First Typhoon of 2020 Hits Central Philippines

Nonoy Espina and Dennis Jay Santos
Bacolod and Davao, Philippines

A typhoon packing central winds of up to 155 kph (96 mph) slammed into the central Philippines on Thursday, adding another layer of urgency for emergency services already grappling with the coronavirus pandemic, officials said.

Thousands of people in the central region were forced to evacuate from their homes and head to shelters before the Typhoon Vongfong (known locally as Ambo) hit the region, authorities said. The severe weather system dumped torrential rains over large areas after making landfall in Eastern Samar province, forcing authorities to warn of possible flash floods, storm surges and landslides.

In Manila, presidential spokesman Harry Roque said the government had activated its typhoon plan called Oplan Listo, and all local government units in areas affected by the storm were alerted.

“We have prepared for this typhoon while we are faced with the COVID-19 problem,” he said, adding that “relief goods are enough.”

“We will enforce social distancing on a per family basis at evacuation centers,” Roque said. “The authorities have prepared for this and we are used to contingencies dealing with typhoons.”

Office of Civil Defense (OCD) spokesman Mark Timbal urged officials in areas located in the typhoon’s path to use alternative state-owned facilities as evacuation centers, provided that health protocols be observed.

“It’s a unique situation because it is the first time that we’re going to face a natural hazard like a storm while taking into consideration a pandemic situation,” Timbal told reporters.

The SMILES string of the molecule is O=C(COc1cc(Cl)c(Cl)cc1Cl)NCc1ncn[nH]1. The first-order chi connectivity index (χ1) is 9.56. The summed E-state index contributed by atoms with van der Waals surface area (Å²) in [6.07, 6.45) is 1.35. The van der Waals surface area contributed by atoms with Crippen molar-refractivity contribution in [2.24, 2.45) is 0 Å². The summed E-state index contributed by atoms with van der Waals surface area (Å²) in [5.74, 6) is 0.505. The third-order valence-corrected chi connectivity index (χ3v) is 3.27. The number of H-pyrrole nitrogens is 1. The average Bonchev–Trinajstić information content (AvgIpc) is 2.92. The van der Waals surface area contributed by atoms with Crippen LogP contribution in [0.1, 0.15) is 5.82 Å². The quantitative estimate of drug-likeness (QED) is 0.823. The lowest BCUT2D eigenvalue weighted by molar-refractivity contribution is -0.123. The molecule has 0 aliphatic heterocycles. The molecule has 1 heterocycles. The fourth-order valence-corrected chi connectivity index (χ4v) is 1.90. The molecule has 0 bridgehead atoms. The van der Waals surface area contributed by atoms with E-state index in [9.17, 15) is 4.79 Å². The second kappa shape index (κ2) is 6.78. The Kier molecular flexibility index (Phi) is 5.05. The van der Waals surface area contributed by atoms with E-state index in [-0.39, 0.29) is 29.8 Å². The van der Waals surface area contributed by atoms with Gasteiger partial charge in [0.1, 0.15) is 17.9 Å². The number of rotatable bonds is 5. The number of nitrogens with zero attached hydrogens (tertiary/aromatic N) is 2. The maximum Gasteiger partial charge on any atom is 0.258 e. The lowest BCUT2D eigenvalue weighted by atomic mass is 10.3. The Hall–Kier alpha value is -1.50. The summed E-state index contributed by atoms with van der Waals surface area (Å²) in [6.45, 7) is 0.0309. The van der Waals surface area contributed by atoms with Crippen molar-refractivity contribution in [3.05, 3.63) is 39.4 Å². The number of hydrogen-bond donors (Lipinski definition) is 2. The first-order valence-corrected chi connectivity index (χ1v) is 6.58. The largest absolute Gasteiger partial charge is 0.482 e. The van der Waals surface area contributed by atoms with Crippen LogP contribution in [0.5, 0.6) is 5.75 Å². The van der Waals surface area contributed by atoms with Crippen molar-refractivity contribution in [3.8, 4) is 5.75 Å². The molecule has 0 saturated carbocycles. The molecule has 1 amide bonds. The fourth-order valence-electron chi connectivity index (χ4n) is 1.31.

Vongfong is the first typhoon to hit the Southeast Asian nation in 2020. It made landfall at 12:15 p.m. in San Policarpo, a town in Eastern Samar, and was churning at 15 kph (9.3 mph), the Philippine Atmospheric Geophysical and Astronomical Services Administration (PAGASA) said.

In an advisory on Thursday afternoon, the state weather bureau said the storm’s eyewall was “bringing violent winds and heavy to intense rains” over the impoverished Samar region. That situation was expected to last overnight into Friday, PAGASA said.

“Residents in these areas are advised to take appropriate measures, coordinate with local disaster risk reduction and management offices and continue monitoring for updates,” the agency said. “Flooding and rain-induced landslides may occur in highly to very highly susceptible areas during heavy or prolonged rainfall.”

In Northern Samar province, typhoon incident commander Jay Koonson Acebuche said that a forced evacuation had been imposed and more than 2,000 families were already estimated to be sheltering at evacuation sites.

To ensure that health standards would be implemented in typhoon-hit areas, Health Undersecretary Maria Rosario Vergeire said the government had begun mobilizing local governments’ disaster response teams.

“Minimum health standards” include physical distancing, frequent handwashing, and checks for body temperature and symptoms of illness. So there needs to be a strategy so families can stay at least one meter apart from one another there in evacuation centers),” Vergeire said.

The Philippines sits on a typhoon belt and endures up to 20 storms a year, some of them devastating and deadly.

In November 2013, more than 6,000 people were killed or missing when Super Typhoon Haiyan slammed into the central Philippines.

A year before Haiyan, more than 1,000 people were killed as Typhoon Bopha swept across eastern Mindanao, bringing with it strong winds and gusts that blew down homes made of light materials.

The first typhoon of the year struck the central Philippines as the country has been contending with a widespread public health threat from the coronavirus pandemic. Samar Island sits next to Luzon, the main Philippine island, which has been under a COVID-19 lockdown for weeks and is home to Manila, the capital.

Earlier this week, President Rodrigo Duterte announced that the lockdown would be eased gradually in Metro Manila and in other parts of the country to allow businesses to reopen, but it would stay in place until the end of the month.

On Thursday, Philippine health authorities reported 18 new deaths from the coronavirus and 790 new cases.


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